We took a brief break from Best of Law Blogging last week for the holiday break, but our community of bloggers certainly didn’t so this week we are covering posts from both last week and this week. Just before 2021 comes to a close we’re bringing you posts from the LexBlog community on how agriculture tech could save the world, lunchtime amid the pandemic and OSHA’s temporary vaccine standard for large employers.
You might’ve indulged in some eggnog over the holidays, but in case you’re thinking about doing so tomorrow as well, make sure you’re taking the proper precautions to avoid salmonella. Not a fun way to start the new year otherwise. Marler Clark publishes this timely piece, dispelling some myths you might’ve heard associated with the festive drink. No, adding alcohol to the drink won’t kill bacteria in eggnog, and neither will adding your eggnog to hot coffee. They advise you how to make it properly and safely on Food Safety News.
Anything that could potentially save the world grabs my attention. Roger Royse of Haynes & Boone discusses how much agriculture contributes to climate change and greenhouse emissions. His post is a great recap of the Silicon Valley AgTech Conference and explores some of the ways technology could combat the negative effects from agriculture. His writing style is casual and easy to understand, making this a really informative and interesting post about the space. Available at Roger Royse Articles.
COVID rules and protocols are constantly changing—and rules need to be followed—so who better poised to keep employers updated than legal bloggers? With OSHA having issued an Emergency Temporary Standard regarding large employers and vaccination, it being struck down and then reinstated, things are confusing to say the least. Though the Supreme Court will meet early January to hopefully alleviate any confusion, in the meantime Phyllis Karasov has crafted a helpful post on what employers should do now while they wait for the court’s final say. Available at Larkin Hoffman Employment & Labor Law Blog.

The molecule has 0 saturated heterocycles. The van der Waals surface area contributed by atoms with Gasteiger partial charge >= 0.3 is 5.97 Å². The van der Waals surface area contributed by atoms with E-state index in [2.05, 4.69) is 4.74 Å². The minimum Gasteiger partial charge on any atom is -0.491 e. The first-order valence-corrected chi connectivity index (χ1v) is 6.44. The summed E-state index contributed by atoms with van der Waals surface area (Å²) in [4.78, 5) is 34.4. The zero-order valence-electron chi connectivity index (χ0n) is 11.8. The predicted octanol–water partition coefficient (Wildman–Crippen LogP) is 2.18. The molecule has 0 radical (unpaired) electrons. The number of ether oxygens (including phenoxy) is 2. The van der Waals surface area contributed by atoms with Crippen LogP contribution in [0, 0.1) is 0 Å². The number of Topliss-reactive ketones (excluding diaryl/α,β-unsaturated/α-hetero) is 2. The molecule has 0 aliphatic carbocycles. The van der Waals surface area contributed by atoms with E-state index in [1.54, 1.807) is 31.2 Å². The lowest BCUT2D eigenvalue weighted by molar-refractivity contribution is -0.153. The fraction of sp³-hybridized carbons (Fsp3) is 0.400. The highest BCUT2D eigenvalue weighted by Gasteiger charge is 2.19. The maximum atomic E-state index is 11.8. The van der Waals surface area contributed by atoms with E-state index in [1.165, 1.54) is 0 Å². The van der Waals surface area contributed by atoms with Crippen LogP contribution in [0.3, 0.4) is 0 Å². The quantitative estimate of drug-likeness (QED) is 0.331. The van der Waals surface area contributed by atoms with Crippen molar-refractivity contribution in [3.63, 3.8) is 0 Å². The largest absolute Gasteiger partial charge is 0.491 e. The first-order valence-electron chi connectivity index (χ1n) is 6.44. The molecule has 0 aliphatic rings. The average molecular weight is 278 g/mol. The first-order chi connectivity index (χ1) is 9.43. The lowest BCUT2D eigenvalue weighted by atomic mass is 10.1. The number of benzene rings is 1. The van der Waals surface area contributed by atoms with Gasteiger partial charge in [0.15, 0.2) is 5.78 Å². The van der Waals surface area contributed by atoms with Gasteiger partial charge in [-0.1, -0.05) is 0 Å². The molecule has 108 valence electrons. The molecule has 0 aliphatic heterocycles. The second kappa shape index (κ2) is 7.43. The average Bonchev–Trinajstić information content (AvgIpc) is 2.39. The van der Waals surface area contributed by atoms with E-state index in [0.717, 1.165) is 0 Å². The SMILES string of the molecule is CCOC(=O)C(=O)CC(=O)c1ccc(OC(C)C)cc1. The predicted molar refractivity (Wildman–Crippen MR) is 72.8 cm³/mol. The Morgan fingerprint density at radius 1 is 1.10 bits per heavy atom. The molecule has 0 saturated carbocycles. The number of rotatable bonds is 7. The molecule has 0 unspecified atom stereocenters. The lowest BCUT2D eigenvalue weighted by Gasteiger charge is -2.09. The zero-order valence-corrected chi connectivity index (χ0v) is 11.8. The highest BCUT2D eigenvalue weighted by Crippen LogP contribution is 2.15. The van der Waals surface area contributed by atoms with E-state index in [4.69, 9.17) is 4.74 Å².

Imagine you are interested in registering a Chinese character trademark, but have no idea where to start. More than likely you’ll start your research by heading over to Google and searching for something along the lines of: “How to register Chinese character trademarks.” Lo and behold, this very post from Fred Rocafort is going to be in the top search results. “How to” blog posts are one of the best ways to attract new readers to your blog and potentially earn new clients. Rocafort wrote this post in such a way that even legal novices can easily understand what he’s talking about, yet he is sharing in-depth legal expertise you would be hard pressed to find elsewhere online. Available at Harris Bricken’s China Law Blog.
This news story piqued my interest when it came across my Twitter feed last week and Brian Shyr did a great job summing up the complexities of it and the conversation around it. In this succinct and informative blog post, Shyr provides important context for this major change to New York City election law as well as the varying perspectives on this legislation. When there is breaking news this big within the legal space that you cover you want to get a post out quickly. Shyr and the team at Jackson Lewis’ Immigration Blog were on top of this one.
Sometimes law blog posts need not pertain specifically to the field of law. This post is a perfect example. David Whelan shares his thoughts on lunch and how the pandemic has made him reflect on the meal and its place in the workplace. Whelan touches on work meetings and his own eating habits and manages to bring up some very interesting points and more than a few lines that made me chuckle. While a post like this isn’t a fit for every type of blog, sometimes it’s nice to get to know the humans behind the blog posts and Whelan’s personable writing style certainly achieves this while also opening up a quite interesting discussion about the middle meal of the day. Available at Whelan’s Explorations with Information and Technology.